Tuesday, April 07, 2009

Diocese of Scranton: Catholic Moral Teaching and Proper Medical Care Don't Mix

Diocese of Scranton leaders Bishop Joseph F. Martino and Auxiliary Bishop John M. Dougherty have asked the presidents of four area Catholic colleges and universities to provide information about their student health services in order to insure that no practice is occurring which would be in violation of Catholic teaching.

According to the diocesan press release, the reason for the bishops' request was an article in the March 25 edition of "The Hawk" — the student newspaper at St. Joseph University in Philadelphia — which described how the university, in its words, finds the "middle ground between Church doctrine and student healthcare". From the article:

Although the university adheres to its Catholic values in opposing the use of contraceptives to prevent childbirth, the Health Center provides certain services to Saint Joseph's students that are often unavailable at other schools.

So, just like the other Catholic schools, Saint Joseph's Student Health Center does not dispense condoms or other birth control methods for contraception but does provide STI testing.

Unlike other schools, according to Laura Hurst, St. Joseph’s Director of Student Health Services:

"We can prescribe birth control for a medical necessity such as extremely bad cramps that are disabling to the students," she said. "I know some of the other Catholic institutions in the area, such as La Salle, are stricter in their distribution policy."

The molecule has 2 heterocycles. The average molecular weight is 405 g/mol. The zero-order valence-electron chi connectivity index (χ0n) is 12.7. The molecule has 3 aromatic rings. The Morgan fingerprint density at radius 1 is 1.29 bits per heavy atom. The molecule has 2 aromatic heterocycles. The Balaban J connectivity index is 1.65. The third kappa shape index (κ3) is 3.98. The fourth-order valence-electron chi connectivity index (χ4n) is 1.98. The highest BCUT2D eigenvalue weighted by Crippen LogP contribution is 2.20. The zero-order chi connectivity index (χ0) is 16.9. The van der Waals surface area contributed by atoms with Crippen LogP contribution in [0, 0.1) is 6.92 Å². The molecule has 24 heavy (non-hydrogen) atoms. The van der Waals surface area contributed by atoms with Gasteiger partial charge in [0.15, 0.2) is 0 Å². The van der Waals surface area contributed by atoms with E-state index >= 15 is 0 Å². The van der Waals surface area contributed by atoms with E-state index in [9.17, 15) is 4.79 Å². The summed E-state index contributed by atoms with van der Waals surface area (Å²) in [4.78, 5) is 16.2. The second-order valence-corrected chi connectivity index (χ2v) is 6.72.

While Catholic tradition has long discouraged the use of oral contraceptives at universities, Hurst maintained that the prescription of such drugs can lead to medical benefits when use is recommended by a physician.

"It [oral contraception] does decrease your cramps and bleeding, and makes periods more regular, doctors even use it for acne," she said.


"We follow the Catholic/Jesuit values, and that hasn't changed at all," said Hurst. "It's always a fine line between staying within the values of the University, which we completely respect, and offering services to the students. We are fortunate that there are other medical centers in the area, and that there are health care providers other than us."

The problem with Ms. Hurst's position? Turns out that discussing the noncontraceptive uses of the Pill and pointing out that easy access to condoms for sexually active people is a good thing indicates little respect for Catholic moral teaching, according to Bishop Martino and Bishop Dougherty.

Bottom line: When providing proper medical care goes against your religion's moral teachings no wonder you need all the moral clauses you can get the State to impose on the public at large as cover for getting away with inflicting substandard care on unsuspecting patients.


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